Presentation is loading. Please wait.

Presentation is loading. Please wait.

Phase Changes and their Calculations J. Flint Baumwirt Granada Hills Charter High School.

Similar presentations


Presentation on theme: "Phase Changes and their Calculations J. Flint Baumwirt Granada Hills Charter High School."— Presentation transcript:

1 Phase Changes and their Calculations J. Flint Baumwirt Granada Hills Charter High School

2 Symbols used in heat and phase change calculations:  - The Greek letter "delta" represents a “change in.” H - Represents enthalpy, which we think of as heat. Q (or q) - Represents heat energy gained or lost. m - Represents mass. T - Represents temperature. Cp- Represents specific heat. NOTE: Cp will differ depending on state (solid, liquid or gas)

3 Enthalpy of fusion:  H fus As energy is added to a solid at its melting point, all the energy is used to increase the kinetic energy of the molecules during the phase change. Because of this, the temperature of the melting system remains constant until all of the solid has become liquid. If energy is still being added to the system, the temperature will begin to climb when all of the solid becomes liquid.

4 Enthalpy of vaporization:  H vap As energy is added to a liquid at its boiling point, all the energy is used to increase the kinetic energy of the molecules during the phase change. Because of this, the temperature of the boiling system remains constant until all of the liquid has become vapor. If energy is still being added to the system, the temperature will begin to climb when all of the liquid has been vaporized.

5 Heat transfer The law of conservation of energy tells us that heat lost by one quantity of matter must be gained by another. As a quantity of matter gains heat energy, its temperature will increase based on its individual specific heat. Specific heat is defined as: the heat required to raise the temperature of one gram of a substance by one Celsius degree.

6 Overview Transitions between solid, liquid, and gaseous phases typically involve large amounts of energy compared to the specific heat. If heat were added at a constant rate to a mass of ice to take it through its phase changes to liquid water and then to steam, the energies required to accomplish the phase changes (called the latent heat of fusion and latent heat of vaporization ) would lead to plateaus in the temperature vs time graph.specific heat heat of fusionheat of vaporization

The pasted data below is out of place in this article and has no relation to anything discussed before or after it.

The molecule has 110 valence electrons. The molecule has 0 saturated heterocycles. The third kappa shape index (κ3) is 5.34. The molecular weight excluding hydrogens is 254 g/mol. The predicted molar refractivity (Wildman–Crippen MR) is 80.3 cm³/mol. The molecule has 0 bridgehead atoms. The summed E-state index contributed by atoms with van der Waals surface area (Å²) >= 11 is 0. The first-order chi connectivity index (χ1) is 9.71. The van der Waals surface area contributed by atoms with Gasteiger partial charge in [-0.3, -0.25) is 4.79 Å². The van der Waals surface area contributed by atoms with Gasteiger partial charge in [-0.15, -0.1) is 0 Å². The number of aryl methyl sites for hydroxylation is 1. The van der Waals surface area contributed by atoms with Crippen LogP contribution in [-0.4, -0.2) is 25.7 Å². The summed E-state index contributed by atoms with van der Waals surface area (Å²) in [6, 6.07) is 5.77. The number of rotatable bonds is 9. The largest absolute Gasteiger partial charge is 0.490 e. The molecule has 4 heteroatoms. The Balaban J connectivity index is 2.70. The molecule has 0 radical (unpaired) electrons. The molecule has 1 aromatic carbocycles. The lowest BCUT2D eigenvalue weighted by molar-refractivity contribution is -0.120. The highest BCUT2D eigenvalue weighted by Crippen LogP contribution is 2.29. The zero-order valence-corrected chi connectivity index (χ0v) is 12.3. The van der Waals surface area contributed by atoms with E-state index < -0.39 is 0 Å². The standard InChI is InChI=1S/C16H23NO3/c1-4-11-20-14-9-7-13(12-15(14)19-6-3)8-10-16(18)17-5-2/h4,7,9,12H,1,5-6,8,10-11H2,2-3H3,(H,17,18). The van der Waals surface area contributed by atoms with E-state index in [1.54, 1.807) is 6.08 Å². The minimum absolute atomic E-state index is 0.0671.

7 Latent Heat of Fusion and Latent Heat of Vaporization: A Table of Heats of Fusion and Vaporization are provided below for a variety of substances: Notice that the latent heats of vaporization are considerably higher in energy than the latent heats of fusion. This means that the amount of energy required to overcome the attractive forces between the particles of a solid to form the particles of a liquid is small compared to the energy required to pull apart liquid molecules to allow them to form a gas. In other words, it takes MORE energy to turn a liquid to a gas than to melt a solid to form a liquid. Substance  H fus (kJ/mol)  H vap (kJ/mol) Water Benzene Chloroform Diethel Ether Ethanol

8 From this information we can now calculate how much energy it takes to melt an ice cube. Notice that the values of the heats of fusion and the heats of vaporization are in kilojoules per mole. Notice also that specific heat is usually given in the unit of Joules/mol

9 Calculations Example: Calculate the energy, in kilojoules necessary to melt 1.00 gram of ice. –This is a phase change calculation –Where a solid changes to a liquid –The equation used here is Q = n  H fus –Where Q is the energy in Joules –n is the number of moles and –  H fus is the change in energy for this phase change